If you have a random I/O environment, such as an environment used for databases and general-purpose file servers, you want all disk spindles to be approximately equal amounts of time servicing I/O requests.
For example, assume that you have 40 Gbytes of storage for a database application. If you stripe across four 10 Gbyte disk spindles, and if the I/O load is truly random and evenly dispersed across the entire range of the table space, then each of the four spindles will tend to be equally busy, which will generally improve performance.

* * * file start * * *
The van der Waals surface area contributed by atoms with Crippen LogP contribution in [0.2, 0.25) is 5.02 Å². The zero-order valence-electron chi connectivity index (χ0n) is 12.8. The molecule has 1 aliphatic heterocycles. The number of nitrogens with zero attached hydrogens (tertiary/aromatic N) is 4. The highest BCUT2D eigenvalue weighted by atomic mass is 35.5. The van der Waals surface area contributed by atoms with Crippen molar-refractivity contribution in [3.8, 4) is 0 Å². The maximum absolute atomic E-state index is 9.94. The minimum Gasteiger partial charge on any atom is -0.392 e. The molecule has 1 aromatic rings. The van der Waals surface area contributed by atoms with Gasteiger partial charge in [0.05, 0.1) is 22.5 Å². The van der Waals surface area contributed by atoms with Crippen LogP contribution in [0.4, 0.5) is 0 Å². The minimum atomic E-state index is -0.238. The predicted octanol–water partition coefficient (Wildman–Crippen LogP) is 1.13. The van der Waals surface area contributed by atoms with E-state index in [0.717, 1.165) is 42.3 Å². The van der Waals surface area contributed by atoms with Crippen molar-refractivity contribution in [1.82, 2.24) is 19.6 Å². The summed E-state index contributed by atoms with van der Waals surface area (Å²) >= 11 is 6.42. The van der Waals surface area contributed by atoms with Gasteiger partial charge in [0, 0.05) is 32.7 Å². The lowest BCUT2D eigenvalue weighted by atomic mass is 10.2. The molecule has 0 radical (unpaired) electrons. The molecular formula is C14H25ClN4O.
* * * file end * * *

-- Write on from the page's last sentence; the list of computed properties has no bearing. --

The target for maximum random I/O performance on a disk is 35 percent or lower usage, as reported by the iostat command. Disk use in excess of 65 percent on a typical basis is a problem. Disk use in excess of 90 percent is a significant problem. The solution to having disk use values that are too high is to create a new RAID 0 volume with more disks (spindles).
Simply attaching additional disks to an existing volume will not improve performance. You must create a new volume with the ideal parameters to optimize performance.
The interlace size of the stripe doesn't matter because you just want to spread the data across all the disks. Any interlace value greater than the typical I/O request will do.